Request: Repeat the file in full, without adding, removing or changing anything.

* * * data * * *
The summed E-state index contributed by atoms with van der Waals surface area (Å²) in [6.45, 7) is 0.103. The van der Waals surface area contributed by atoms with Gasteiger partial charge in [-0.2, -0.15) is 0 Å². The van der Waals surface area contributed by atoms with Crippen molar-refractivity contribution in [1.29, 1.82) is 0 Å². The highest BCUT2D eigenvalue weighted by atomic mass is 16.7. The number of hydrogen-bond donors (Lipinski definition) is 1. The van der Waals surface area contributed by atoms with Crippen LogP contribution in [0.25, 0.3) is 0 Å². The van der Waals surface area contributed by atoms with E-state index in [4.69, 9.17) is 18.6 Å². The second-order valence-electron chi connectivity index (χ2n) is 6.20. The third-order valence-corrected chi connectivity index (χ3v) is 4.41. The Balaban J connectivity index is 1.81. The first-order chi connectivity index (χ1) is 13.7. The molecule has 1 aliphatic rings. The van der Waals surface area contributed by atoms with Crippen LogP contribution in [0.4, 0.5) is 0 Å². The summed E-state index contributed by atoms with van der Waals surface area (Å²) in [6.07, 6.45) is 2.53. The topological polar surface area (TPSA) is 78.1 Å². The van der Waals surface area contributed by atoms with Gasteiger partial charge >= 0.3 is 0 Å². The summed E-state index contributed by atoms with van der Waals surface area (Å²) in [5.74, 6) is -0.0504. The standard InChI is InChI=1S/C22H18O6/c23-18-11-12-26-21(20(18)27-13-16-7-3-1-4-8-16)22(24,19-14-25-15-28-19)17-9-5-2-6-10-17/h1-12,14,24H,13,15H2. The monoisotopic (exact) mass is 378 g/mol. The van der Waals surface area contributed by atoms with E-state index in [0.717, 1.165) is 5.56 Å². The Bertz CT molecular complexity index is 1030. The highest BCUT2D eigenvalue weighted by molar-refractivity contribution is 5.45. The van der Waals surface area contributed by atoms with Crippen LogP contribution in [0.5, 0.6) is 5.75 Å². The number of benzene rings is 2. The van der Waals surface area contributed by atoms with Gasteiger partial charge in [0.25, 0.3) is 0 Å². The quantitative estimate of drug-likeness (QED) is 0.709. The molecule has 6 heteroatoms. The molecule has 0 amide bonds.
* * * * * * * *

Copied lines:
The summed E-state index contributed by atoms with van der Waals surface area (Å²) in [6.45, 7) is 0.103. The van der Waals surface area contributed by atoms with Gasteiger partial charge in [-0.2, -0.15) is 0 Å². The van der Waals surface area contributed by atoms with Crippen molar-refractivity contribution in [1.29, 1.82) is 0 Å². The highest BCUT2D eigenvalue weighted by atomic mass is 16.7. The number of hydrogen-bond donors (Lipinski definition) is 1. The van der Waals surface area contributed by atoms with Crippen LogP contribution in [0.25, 0.3) is 0 Å². The van der Waals surface area contributed by atoms with E-state index in [4.69, 9.17) is 18.6 Å². The second-order valence-electron chi connectivity index (χ2n) is 6.20. The third-order valence-corrected chi connectivity index (χ3v) is 4.41. The Balaban J connectivity index is 1.81. The first-order chi connectivity index (χ1) is 13.7. The molecule has 1 aliphatic rings. The van der Waals surface area contributed by atoms with Crippen LogP contribution in [0.4, 0.5) is 0 Å². The summed E-state index contributed by atoms with van der Waals surface area (Å²) in [6.07, 6.45) is 2.53. The topological polar surface area (TPSA) is 78.1 Å². The van der Waals surface area contributed by atoms with Gasteiger partial charge >= 0.3 is 0 Å². The summed E-state index contributed by atoms with van der Waals surface area (Å²) in [5.74, 6) is -0.0504. The standard InChI is InChI=1S/C22H18O6/c23-18-11-12-26-21(20(18)27-13-16-7-3-1-4-8-16)22(24,19-14-25-15-28-19)17-9-5-2-6-10-17/h1-12,14,24H,13,15H2. The monoisotopic (exact) mass is 378 g/mol. The van der Waals surface area contributed by atoms with E-state index in [0.717, 1.165) is 5.56 Å². The Bertz CT molecular complexity index is 1030. The highest BCUT2D eigenvalue weighted by molar-refractivity contribution is 5.45. The van der Waals surface area contributed by atoms with Crippen LogP contribution in [0.5, 0.6) is 5.75 Å². The number of benzene rings is 2. The van der Waals surface area contributed by atoms with Gasteiger partial charge in [0.25, 0.3) is 0 Å². The quantitative estimate of drug-likeness (QED) is 0.709. The molecule has 6 heteroatoms. The molecule has 0 amide bonds.